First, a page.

As a workaround, consider using the integrated GPU instead. Although the performance won’t be as good as with the dedicated GPU (meaning that you might not get the best gaming experience), it doesn’t use as much power and subsequently produces less heat.
You can set the integrated GPU as the default processor through the control panel of your dedicated graphics software (such as Nvidia or AMD).
However, if you don’t wish to go along with this workaround, consider getting an external cooler (such as a cooling pad) and also use your laptop in an air-conditioned or a well-ventilated room.
Fix 8: Limit Your FPS
Having more frames per second (FPS) means a more enjoyable gaming experience. However, it could also be the reason why your laptop is overheating as the game tasks your hardware resources.
Try setting your FPS to a lower value. For instance, if it’s 100, you can set it to 60. Doing so will reduce the strain on your graphics card and the amount of heat produced.
Fix 9: Replace Your Charger
If your laptop begins to overheat when you plug in the charger while playing games, it could be that the charger is faulty. To check if this is the case, try using a different one and see if the issue will continue.
Also, make sure that the charger you are using is the right one for your laptop. If it doesn’t have the correct specs (wattage, output voltage and so on), not only will it cause overheating, but it can also damage your laptop.
Fix 10: Plug In Your Charger
Plugging in your charger will ensure your PC receives the power it needs to support the game you are playing. Overheating issues can occur when there’s not enough power to compensate for hardware-intensive games.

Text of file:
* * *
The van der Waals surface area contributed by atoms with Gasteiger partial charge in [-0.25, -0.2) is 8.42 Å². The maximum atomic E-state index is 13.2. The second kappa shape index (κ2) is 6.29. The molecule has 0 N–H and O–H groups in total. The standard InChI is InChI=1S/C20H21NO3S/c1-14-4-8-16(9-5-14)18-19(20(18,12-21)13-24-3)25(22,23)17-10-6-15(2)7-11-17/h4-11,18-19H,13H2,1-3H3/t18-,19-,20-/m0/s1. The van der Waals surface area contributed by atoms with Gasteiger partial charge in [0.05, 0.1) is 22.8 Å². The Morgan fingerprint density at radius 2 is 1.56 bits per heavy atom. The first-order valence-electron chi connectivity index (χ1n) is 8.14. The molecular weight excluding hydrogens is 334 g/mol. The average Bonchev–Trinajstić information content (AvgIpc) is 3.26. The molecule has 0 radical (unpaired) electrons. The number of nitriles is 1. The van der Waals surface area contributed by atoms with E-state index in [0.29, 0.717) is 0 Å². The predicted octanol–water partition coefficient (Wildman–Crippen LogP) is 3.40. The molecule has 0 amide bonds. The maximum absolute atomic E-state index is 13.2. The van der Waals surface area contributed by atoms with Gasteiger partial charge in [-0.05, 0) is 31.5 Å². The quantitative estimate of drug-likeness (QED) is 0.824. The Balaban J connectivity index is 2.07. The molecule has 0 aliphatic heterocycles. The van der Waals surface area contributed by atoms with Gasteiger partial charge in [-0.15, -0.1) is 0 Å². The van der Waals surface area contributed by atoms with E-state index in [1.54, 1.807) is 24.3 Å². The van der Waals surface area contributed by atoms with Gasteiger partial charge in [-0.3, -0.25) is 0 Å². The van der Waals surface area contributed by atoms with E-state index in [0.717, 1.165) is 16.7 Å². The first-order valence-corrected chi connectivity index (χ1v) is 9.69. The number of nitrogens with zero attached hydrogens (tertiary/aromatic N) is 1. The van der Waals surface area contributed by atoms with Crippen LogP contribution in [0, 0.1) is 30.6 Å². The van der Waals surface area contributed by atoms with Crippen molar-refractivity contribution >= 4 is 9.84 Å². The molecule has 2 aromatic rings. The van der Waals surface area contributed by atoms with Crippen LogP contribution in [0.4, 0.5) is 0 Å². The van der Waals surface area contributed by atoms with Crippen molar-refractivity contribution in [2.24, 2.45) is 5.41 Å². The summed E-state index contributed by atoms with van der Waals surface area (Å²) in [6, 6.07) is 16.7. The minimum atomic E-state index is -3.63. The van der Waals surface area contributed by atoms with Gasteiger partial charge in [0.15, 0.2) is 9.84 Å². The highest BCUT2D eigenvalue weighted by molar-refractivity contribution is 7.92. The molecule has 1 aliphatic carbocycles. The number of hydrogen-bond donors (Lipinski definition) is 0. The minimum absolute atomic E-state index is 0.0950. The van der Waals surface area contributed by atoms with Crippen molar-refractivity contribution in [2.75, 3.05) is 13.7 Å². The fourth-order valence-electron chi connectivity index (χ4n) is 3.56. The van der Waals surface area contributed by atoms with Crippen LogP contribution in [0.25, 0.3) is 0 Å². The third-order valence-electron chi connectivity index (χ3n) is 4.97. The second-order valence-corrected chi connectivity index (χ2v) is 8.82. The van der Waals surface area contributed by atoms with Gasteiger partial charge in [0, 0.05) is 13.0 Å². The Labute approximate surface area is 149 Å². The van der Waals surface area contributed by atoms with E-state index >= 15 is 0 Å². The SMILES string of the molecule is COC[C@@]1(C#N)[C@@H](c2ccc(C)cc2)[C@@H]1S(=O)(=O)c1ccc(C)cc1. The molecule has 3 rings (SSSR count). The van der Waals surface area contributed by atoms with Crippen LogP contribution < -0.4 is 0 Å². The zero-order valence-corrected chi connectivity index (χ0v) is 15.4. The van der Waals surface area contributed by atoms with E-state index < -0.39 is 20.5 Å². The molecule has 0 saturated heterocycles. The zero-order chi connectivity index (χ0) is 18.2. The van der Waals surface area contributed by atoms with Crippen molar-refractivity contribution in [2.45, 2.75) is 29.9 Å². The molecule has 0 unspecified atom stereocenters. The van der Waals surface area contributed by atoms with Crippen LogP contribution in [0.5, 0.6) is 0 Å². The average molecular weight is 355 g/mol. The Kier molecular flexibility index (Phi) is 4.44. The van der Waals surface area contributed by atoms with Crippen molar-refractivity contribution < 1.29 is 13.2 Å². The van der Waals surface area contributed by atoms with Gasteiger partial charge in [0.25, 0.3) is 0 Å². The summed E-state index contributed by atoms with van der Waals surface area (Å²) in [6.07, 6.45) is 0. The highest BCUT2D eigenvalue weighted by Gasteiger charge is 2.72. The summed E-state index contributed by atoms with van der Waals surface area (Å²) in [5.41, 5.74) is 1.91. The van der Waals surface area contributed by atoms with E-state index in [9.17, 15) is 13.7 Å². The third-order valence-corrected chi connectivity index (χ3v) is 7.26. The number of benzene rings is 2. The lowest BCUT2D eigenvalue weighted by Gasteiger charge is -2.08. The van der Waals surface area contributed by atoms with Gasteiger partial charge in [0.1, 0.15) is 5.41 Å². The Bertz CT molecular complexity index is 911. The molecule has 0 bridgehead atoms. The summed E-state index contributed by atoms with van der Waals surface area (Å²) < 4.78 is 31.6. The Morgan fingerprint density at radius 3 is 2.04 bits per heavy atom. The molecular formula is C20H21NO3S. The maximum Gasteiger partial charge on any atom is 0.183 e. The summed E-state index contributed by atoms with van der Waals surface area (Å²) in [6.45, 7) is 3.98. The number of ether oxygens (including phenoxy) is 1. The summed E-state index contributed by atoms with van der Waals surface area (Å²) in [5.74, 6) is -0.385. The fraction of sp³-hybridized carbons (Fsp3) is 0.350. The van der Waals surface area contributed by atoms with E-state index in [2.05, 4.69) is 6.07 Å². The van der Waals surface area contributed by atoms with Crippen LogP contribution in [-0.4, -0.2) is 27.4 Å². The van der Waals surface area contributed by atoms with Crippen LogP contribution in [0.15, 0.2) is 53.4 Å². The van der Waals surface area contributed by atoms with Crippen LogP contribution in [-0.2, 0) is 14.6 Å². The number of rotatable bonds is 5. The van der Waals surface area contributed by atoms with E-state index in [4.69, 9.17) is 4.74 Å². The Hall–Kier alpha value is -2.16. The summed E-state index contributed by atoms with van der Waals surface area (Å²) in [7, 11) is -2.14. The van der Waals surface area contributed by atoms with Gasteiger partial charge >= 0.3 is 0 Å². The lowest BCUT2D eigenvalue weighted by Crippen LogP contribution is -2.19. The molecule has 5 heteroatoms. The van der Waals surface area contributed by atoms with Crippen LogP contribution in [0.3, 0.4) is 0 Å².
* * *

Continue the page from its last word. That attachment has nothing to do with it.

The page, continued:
Fix 11: Check Your Laptop Condition
There are a number of things you should look into:
- While playing games (or any other time at all, as long as your computer is turned on and running), ensure that the room is well ventilated. It’s preferable to play your games in an air-conditioned room. This will keep your PC from heating up.
- Make sure that the laptop is kept on a clean, flat surface. If you’ve placed it on a soft surface like your bed, sofa, or pillow, the airflow gets hindered and the temperature rises due to inadequate cooling. The fans also collect dust and dirt and aggravate the heating problem.
- Your laptop is bound to collect dust overtime. Therefore, if you notice that it now overheats too often, you need to clean out the dust that has accumulated in the fans and vents. You may need to visit the official repair center to get it done by an expert and also avoid voiding your warranty.
Fix 12: Reduce the Temperature with a Cooling Pad
If your laptop continues to overheat after you’ve tried all the above solutions, then you should definitely consider purchasing a cooling pad. The device will help keep the temperature down.
Overheating issues are a source of great concern for many PC users. But by the time you’ve tried the solutions presented here, you’ll be able to enjoy your games without your laptop getting toasty.